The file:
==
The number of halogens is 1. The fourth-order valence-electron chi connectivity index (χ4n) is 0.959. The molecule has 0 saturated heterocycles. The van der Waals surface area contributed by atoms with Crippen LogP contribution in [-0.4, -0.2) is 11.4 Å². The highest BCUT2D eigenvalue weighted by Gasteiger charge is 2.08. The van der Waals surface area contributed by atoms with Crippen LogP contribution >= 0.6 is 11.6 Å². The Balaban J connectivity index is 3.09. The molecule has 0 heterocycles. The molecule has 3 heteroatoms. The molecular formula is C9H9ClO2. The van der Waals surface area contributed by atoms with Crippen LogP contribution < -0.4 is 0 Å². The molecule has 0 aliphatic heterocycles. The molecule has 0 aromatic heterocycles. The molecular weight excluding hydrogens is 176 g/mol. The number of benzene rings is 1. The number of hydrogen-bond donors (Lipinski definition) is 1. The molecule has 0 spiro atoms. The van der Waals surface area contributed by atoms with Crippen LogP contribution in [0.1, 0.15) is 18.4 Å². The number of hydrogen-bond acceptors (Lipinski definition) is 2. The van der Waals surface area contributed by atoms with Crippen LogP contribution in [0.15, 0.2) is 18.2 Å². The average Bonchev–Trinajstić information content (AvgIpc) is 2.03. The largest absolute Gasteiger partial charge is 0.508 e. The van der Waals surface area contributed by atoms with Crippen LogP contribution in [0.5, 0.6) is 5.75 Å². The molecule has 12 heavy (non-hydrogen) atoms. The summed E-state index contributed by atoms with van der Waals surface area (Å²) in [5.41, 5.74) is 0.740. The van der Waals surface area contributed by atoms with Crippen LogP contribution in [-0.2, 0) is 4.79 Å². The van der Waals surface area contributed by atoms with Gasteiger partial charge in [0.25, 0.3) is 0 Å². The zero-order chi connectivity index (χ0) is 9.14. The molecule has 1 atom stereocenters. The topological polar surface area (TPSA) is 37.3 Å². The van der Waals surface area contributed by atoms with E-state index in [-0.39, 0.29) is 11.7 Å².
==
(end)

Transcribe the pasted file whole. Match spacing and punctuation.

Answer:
The number of halogens is 1. The fourth-order valence-electron chi connectivity index (χ4n) is 0.959. The molecule has 0 saturated heterocycles. The van der Waals surface area contributed by atoms with Crippen LogP contribution in [-0.4, -0.2) is 11.4 Å². The highest BCUT2D eigenvalue weighted by Gasteiger charge is 2.08. The van der Waals surface area contributed by atoms with Crippen LogP contribution >= 0.6 is 11.6 Å². The Balaban J connectivity index is 3.09. The molecule has 0 heterocycles. The molecule has 3 heteroatoms. The molecular formula is C9H9ClO2. The van der Waals surface area contributed by atoms with Crippen LogP contribution < -0.4 is 0 Å². The molecule has 0 aliphatic heterocycles. The molecule has 0 aromatic heterocycles. The molecular weight excluding hydrogens is 176 g/mol. The number of benzene rings is 1. The number of hydrogen-bond donors (Lipinski definition) is 1. The molecule has 0 spiro atoms. The van der Waals surface area contributed by atoms with Crippen LogP contribution in [0.1, 0.15) is 18.4 Å². The number of hydrogen-bond acceptors (Lipinski definition) is 2. The van der Waals surface area contributed by atoms with Crippen LogP contribution in [0.15, 0.2) is 18.2 Å². The average Bonchev–Trinajstić information content (AvgIpc) is 2.03. The largest absolute Gasteiger partial charge is 0.508 e. The van der Waals surface area contributed by atoms with Crippen LogP contribution in [0.5, 0.6) is 5.75 Å². The molecule has 12 heavy (non-hydrogen) atoms. The summed E-state index contributed by atoms with van der Waals surface area (Å²) in [5.41, 5.74) is 0.740. The van der Waals surface area contributed by atoms with Crippen LogP contribution in [-0.2, 0) is 4.79 Å². The van der Waals surface area contributed by atoms with Gasteiger partial charge in [0.25, 0.3) is 0 Å². The zero-order chi connectivity index (χ0) is 9.14. The molecule has 1 atom stereocenters. The topological polar surface area (TPSA) is 37.3 Å². The van der Waals surface area contributed by atoms with E-state index in [-0.39, 0.29) is 11.7 Å².